For some older Singaporeans, the case for tapping more of the nation's reserves goes like this: We worked hard to build the economy, "paid for" its reserves, and hence should reap the benefits.
Percentage of expected long-term real rates of return on past reserves that the Government is allowed to spend.
A BURDEN SHARED
We spread the expenditure burden over a much longer timeframe, instead of concentrating it on one particular cohort.
MR MARK TAN, land and infrastructure programmes director at the Ministry of Finance, on how intergenerational equity plays out in multi-year infrastructure projects like Changi East.
EVERY BIT COUNTS
Every small gesture matters, and each of us can make a difference. There's scope to integrate more views in policymaking, including how we debate ideas and policies.
MR PETER LIM, fiscal policy director at the Ministry of Finance.
Mr Lim acknowledges that earlier generations had vastly different educational, employment and wage growth prospects. This is why the Government rolled out the Pioneer and Merdeka Generation packages, enhanced the Central Provident Fund scheme and gave Silver Support cash supplements, he says.
But just as a family has to save for future needs, the Government can spend only up to 50 per cent of the expected long-term real rates of return on past reserves.
In addition, it can draw on past reserves only in very exceptional situations, such as the global financial crisis of 2009. "If you take the full income, then the purchasing power of that income will decrease over time," Mr Lim explains.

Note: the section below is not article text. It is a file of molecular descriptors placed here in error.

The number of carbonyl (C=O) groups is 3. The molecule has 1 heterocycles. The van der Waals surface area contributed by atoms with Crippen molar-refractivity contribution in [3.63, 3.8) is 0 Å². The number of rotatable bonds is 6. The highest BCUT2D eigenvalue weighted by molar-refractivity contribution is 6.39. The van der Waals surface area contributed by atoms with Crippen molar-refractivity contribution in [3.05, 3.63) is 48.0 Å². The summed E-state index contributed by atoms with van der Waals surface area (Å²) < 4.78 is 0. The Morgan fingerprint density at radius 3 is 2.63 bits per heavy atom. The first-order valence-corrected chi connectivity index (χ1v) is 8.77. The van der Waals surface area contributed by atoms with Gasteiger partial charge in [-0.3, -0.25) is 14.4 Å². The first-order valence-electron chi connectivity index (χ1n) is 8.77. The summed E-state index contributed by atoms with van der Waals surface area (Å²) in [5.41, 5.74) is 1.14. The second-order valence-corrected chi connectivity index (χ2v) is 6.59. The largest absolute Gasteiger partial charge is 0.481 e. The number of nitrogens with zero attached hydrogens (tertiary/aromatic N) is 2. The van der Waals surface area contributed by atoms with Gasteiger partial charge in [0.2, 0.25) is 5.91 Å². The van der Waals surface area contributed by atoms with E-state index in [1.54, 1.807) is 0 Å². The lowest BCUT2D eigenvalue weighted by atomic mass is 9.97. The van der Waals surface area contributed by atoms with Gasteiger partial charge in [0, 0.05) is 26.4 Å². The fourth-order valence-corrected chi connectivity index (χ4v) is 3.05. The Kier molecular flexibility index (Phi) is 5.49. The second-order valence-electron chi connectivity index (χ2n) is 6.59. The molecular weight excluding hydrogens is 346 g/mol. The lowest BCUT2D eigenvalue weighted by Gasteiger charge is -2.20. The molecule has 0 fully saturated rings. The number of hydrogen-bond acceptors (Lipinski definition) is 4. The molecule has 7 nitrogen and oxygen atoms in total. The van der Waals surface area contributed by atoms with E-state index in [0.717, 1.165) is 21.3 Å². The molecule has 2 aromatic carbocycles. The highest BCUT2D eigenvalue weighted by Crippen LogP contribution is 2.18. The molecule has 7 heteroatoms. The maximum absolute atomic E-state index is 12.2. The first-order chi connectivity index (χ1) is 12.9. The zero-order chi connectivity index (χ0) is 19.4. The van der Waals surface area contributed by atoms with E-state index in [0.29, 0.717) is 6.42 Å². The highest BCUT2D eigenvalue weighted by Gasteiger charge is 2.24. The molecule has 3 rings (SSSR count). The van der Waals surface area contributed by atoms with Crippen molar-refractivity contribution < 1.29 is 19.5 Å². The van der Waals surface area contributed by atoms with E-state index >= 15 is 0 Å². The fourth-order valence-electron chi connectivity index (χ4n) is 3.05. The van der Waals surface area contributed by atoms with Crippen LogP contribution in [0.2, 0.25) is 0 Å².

The ability to tap 50 per cent of investment returns has enabled the Net Investment Returns Contribution to form the single largest source of revenue, ahead of any tax category. Some have pointed out that raising the 50 per cent cap is hardly financial profligacy, not when a cool sum of $17 billion was chalked up last year.
But Mr Lim sounds a cautionary note, given that countries around the world, including Japan, have not fully aged and will see healthcare costs spike in the coming years.
The Organisation for Economic Cooperation and Development has estimated that by 2030, most advanced economies will see another 1.5 per cent of their gross domestic product go to healthcare costs.